The effects of climate change and pollution threaten major Chinese industries and could reverse years of growth in their economy. As one way to combat climate change China signed the Kyoto protocol in 1997. The Kyoto protocol established emissions goals for each country and an emissions trading market. Countries that failed to meet their emissions goals could purchase Certified Emissions Reductions (CERs) from other countries. CERs could also be awarded by the United Nations Framework on Climate Change (UNFCC) to countries through a Clean Development Mechanism (CDM). In this way, countries could invest capital in reducing emissions anywhere in the world it was cheapest to do so, while also providing capital investment to under developed economies.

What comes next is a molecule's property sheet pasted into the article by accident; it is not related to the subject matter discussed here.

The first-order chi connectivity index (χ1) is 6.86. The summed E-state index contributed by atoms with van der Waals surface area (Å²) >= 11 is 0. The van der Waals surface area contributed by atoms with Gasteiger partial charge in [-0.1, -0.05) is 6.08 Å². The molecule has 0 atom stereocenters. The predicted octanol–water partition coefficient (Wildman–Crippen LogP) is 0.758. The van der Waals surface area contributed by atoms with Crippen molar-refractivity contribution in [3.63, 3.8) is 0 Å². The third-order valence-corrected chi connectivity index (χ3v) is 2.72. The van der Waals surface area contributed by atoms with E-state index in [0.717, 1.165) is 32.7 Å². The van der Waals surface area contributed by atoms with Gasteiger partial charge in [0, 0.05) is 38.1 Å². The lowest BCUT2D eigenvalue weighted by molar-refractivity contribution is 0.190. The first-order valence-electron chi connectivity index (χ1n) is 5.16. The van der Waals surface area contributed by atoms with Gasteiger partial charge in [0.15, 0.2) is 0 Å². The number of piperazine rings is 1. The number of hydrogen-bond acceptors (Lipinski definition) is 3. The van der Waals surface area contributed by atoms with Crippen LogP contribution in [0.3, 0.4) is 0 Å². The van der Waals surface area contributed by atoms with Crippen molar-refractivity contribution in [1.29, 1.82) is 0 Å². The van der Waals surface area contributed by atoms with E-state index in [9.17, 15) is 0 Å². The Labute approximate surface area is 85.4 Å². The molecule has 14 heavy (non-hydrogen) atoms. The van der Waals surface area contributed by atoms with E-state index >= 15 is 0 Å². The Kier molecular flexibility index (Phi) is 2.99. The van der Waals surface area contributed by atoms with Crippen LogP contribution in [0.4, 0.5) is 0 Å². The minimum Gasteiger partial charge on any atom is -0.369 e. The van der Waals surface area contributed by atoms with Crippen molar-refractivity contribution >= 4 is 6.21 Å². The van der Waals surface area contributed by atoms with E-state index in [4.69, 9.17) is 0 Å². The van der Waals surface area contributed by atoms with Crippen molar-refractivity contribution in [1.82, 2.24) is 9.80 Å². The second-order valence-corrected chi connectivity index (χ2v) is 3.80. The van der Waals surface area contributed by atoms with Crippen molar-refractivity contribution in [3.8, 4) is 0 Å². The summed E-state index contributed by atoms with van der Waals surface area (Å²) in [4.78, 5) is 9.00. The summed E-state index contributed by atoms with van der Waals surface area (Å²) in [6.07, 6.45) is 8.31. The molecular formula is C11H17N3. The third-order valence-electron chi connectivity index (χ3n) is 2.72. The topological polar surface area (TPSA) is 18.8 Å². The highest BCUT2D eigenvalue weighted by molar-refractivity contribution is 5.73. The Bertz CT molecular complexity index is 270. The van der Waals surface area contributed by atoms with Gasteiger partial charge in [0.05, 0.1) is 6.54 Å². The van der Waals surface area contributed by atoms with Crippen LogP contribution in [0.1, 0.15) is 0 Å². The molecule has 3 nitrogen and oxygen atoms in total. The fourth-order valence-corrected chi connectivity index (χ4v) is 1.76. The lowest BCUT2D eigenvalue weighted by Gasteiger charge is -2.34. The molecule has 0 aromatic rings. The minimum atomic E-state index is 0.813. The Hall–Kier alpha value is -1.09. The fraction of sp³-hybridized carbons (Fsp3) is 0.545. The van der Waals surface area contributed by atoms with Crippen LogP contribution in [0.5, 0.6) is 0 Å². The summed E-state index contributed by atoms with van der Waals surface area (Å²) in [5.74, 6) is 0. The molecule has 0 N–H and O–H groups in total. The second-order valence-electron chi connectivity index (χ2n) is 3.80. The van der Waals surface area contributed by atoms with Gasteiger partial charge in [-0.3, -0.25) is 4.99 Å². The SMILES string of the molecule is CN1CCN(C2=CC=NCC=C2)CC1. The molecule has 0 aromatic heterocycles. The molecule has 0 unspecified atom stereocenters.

Initially, China received only a small portion of CDM contracts. But beginning in 2006, and every year since, they have received the majority. This meteoric rise has produced hundreds of clean energy projects and been a great boon to China’s economy. In order to capture this market China had several novel approaches not undertaken by other countries, but valuable to consider for clean project administrators moving forward. These include: